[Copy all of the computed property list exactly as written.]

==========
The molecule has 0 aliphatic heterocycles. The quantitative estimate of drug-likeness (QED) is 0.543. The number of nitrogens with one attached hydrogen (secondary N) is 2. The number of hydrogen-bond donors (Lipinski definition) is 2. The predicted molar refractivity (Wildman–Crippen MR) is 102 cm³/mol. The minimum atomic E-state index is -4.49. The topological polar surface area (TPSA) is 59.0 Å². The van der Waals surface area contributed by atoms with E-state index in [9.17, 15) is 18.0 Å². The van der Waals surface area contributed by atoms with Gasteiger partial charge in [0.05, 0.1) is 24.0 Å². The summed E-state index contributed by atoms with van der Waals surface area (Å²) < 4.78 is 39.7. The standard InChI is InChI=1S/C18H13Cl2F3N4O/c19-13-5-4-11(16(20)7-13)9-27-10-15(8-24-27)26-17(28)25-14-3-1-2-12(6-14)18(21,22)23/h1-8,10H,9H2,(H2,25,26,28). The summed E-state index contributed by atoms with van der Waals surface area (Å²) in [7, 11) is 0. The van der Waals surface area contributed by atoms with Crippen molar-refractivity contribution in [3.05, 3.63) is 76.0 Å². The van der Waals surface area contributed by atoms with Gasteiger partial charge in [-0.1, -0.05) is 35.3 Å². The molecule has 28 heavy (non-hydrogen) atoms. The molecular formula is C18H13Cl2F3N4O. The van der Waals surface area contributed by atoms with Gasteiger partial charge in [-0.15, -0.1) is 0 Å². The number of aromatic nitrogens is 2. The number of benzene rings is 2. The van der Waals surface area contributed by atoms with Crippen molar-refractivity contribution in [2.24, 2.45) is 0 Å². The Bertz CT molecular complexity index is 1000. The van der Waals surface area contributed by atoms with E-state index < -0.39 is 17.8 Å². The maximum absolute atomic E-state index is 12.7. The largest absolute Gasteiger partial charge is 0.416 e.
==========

The molecule has 0 aliphatic heterocycles. The quantitative estimate of drug-likeness (QED) is 0.543. The number of nitrogens with one attached hydrogen (secondary N) is 2. The number of hydrogen-bond donors (Lipinski definition) is 2. The predicted molar refractivity (Wildman–Crippen MR) is 102 cm³/mol. The minimum atomic E-state index is -4.49. The topological polar surface area (TPSA) is 59.0 Å². The van der Waals surface area contributed by atoms with E-state index in [9.17, 15) is 18.0 Å². The van der Waals surface area contributed by atoms with Gasteiger partial charge in [0.05, 0.1) is 24.0 Å². The summed E-state index contributed by atoms with van der Waals surface area (Å²) < 4.78 is 39.7. The standard InChI is InChI=1S/C18H13Cl2F3N4O/c19-13-5-4-11(16(20)7-13)9-27-10-15(8-24-27)26-17(28)25-14-3-1-2-12(6-14)18(21,22)23/h1-8,10H,9H2,(H2,25,26,28). The summed E-state index contributed by atoms with van der Waals surface area (Å²) in [7, 11) is 0. The van der Waals surface area contributed by atoms with Crippen molar-refractivity contribution in [3.05, 3.63) is 76.0 Å². The van der Waals surface area contributed by atoms with Gasteiger partial charge in [-0.1, -0.05) is 35.3 Å². The molecule has 28 heavy (non-hydrogen) atoms. The molecular formula is C18H13Cl2F3N4O. The van der Waals surface area contributed by atoms with Gasteiger partial charge in [-0.15, -0.1) is 0 Å². The number of aromatic nitrogens is 2. The number of benzene rings is 2. The van der Waals surface area contributed by atoms with Crippen molar-refractivity contribution in [2.24, 2.45) is 0 Å². The Bertz CT molecular complexity index is 1000. The van der Waals surface area contributed by atoms with E-state index < -0.39 is 17.8 Å². The maximum absolute atomic E-state index is 12.7. The largest absolute Gasteiger partial charge is 0.416 e.